Peppermint (2018) reviewed by Jonathan Berk

The revenge movie where a person loses their whole family and then is denied justice is a common film setup. However, the quality of the experience that follows is far more important than the story elements themselves. Peppermint (2018) gives the role often filled by the patriarch of the family to the matriarch – played by Jennifer Garner – as she seeks revenge for the killing of her husband and daughter. Aside from this, there isn’t much to enjoy about this film unless you really like mediocre action and a fairly boring story.

Peppermint should have been called vanilla…

Riley North (Jennifer Garner) awakens in the hospital to find that the drive-by shooting that put her here killed her husband and daughter, and she is absolutely devastated. When a man arrives at her home to attempt to bribe her from testifying against those shooters, she’s left furious. Then, when that same man ends up being their defense attorney and the judge dismisses the case claiming she is an unreliable witness, she completely snaps. If the system won’t give her justice, then she’ll have to seek justice herself.

The film actually starts at the point where North is already “punishing” the people responsible for taking her family from her. It jumps back five years to reveal the plot synopsis from above. North goes all Bruce Wayne and vanishes across the world after stealing money from the bank where she had worked to fund her training. The FBI had kept tabs on her when possible, and now she’s back and taking out gang members. Now Detective Moises Beltran (John Ortiz) and Detective Stan Carmichael (John Gallagher Jr.) are brought back to the North case by FBI Agent Lisa Inman (Annie Ilonzeh), who believes the murders of gang members are tied to North.

The detectives had investigated the leader of the gang, Diego Garcia (Juan Pablo Raba) – though Beltran warned Carmichael that there could be a rat on the force for Garcia. It’s another trope they play on throughout the film in an attempt to add intrigue. However, much of the film feels kind of vanilla, considering that it’s a revenge tale.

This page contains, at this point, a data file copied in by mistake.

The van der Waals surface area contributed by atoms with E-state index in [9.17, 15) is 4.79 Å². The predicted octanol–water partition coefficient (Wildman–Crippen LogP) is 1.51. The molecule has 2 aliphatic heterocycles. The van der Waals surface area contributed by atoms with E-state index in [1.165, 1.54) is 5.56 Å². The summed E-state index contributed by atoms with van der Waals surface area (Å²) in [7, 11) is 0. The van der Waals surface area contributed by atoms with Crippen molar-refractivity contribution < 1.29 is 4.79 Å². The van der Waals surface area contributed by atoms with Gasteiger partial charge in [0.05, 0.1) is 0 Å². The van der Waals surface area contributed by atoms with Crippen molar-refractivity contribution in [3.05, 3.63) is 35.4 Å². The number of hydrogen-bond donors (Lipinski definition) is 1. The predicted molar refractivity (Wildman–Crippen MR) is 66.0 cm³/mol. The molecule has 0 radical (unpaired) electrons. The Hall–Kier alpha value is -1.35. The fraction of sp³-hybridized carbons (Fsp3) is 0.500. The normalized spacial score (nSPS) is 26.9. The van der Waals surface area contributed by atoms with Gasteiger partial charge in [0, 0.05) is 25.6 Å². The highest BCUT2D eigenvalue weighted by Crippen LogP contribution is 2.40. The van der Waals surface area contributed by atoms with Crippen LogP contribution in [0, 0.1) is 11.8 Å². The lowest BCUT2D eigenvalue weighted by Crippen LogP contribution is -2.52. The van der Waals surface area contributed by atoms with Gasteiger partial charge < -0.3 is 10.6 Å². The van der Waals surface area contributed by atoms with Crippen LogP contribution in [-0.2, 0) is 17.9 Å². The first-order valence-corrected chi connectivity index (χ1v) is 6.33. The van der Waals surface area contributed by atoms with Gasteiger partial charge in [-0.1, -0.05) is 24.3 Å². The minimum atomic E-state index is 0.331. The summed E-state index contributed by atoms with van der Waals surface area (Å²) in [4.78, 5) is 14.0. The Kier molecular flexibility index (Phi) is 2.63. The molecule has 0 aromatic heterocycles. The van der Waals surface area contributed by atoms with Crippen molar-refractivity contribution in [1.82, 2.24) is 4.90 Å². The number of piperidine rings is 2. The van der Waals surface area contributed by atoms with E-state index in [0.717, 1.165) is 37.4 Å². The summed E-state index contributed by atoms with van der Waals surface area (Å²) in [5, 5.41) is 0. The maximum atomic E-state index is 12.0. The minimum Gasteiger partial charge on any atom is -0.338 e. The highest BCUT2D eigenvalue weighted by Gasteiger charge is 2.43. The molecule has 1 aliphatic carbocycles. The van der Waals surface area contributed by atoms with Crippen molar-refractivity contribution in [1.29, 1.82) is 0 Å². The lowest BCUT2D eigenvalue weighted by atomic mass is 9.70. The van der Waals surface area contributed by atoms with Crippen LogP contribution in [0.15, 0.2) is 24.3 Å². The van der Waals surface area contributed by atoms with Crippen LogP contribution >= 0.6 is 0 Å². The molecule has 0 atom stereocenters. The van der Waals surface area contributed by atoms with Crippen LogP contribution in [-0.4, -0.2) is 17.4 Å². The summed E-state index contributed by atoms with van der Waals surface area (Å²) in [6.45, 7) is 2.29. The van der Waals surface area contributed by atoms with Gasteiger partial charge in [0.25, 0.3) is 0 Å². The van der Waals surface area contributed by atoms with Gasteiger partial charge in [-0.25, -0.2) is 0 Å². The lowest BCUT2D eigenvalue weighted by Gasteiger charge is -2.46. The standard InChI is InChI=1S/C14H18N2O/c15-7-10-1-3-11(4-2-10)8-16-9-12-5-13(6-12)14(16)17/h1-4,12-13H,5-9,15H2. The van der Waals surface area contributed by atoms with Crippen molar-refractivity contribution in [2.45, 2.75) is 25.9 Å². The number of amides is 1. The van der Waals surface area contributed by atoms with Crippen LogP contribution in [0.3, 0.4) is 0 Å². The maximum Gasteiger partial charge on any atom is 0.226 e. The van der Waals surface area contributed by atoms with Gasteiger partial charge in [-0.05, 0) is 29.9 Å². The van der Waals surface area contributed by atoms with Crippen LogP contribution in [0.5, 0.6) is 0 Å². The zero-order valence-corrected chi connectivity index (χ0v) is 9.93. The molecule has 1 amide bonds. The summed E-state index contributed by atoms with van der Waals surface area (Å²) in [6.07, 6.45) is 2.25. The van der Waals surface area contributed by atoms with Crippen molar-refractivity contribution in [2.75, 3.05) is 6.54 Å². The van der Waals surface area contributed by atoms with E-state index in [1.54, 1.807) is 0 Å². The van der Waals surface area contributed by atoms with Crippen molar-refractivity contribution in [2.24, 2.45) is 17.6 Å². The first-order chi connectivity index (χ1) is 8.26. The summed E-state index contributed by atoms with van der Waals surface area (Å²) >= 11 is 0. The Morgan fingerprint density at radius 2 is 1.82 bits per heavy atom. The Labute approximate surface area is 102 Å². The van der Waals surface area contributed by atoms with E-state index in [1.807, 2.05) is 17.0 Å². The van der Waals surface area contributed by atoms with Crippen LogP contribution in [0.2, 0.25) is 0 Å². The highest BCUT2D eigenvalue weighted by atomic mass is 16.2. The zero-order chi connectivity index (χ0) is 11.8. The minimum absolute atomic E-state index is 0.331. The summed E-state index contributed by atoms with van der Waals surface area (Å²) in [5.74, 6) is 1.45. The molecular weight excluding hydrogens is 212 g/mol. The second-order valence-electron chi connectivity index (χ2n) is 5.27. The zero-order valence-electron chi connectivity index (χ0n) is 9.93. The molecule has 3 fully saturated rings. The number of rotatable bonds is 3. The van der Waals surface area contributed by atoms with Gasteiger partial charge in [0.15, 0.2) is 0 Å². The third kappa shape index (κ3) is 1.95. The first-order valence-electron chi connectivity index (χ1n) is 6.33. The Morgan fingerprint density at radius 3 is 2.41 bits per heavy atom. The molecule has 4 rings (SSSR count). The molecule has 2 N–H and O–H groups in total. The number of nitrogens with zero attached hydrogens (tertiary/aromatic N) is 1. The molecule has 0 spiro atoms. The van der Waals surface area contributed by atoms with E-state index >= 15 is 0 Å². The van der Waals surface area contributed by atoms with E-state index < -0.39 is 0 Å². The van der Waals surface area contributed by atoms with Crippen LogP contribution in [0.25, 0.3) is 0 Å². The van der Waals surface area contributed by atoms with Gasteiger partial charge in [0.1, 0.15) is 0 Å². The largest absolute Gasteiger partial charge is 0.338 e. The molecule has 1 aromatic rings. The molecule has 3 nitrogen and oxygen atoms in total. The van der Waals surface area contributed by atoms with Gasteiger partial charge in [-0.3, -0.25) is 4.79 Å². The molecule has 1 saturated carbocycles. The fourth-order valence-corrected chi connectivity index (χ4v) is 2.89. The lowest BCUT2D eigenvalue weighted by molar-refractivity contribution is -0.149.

Despite the loss of North’s family, the movie never makes the audience feel the weight of that loss, making her actions harder to empathize with. It could be that there isn’t really a moment that plays up her devastation enough or that lets you sit with her loss to really show what she’s going through. Even her training and dedication to her cause is shown in snapshots on a computer screen, making it slightly unclear how much sacrifice she’s made. For a story that should fill us with rage and the desire for righteous fury, I left feeling primarily unaffected.

The dialogue in the film doesn’t add much to the entertainment, either. There are several lines in the film that feels cheesy or overly expositional. The banter between North and the various people she has to fight and eventually kill is fairly stupid. Add in some pretty bad slow motion jittery effects that move a scene forward a few frames at a time for no apparent reason, and the whole presentation isn’t really something worth recommending.

Final thoughts…

I’ll admit now that I’m not usually a fan of Jennifer Garner. While I still didn’t enjoy much of what she did in this film, I don’t think it was her performance that made Peppermint so bland. Even the usually charismatic, dynamic John Gallagher Jr. was rendered almost stoic with the moments he was given in this film. There just isn’t much to get on board with, and Peppermint thusly earns the Not a Total Waste of Time rating.

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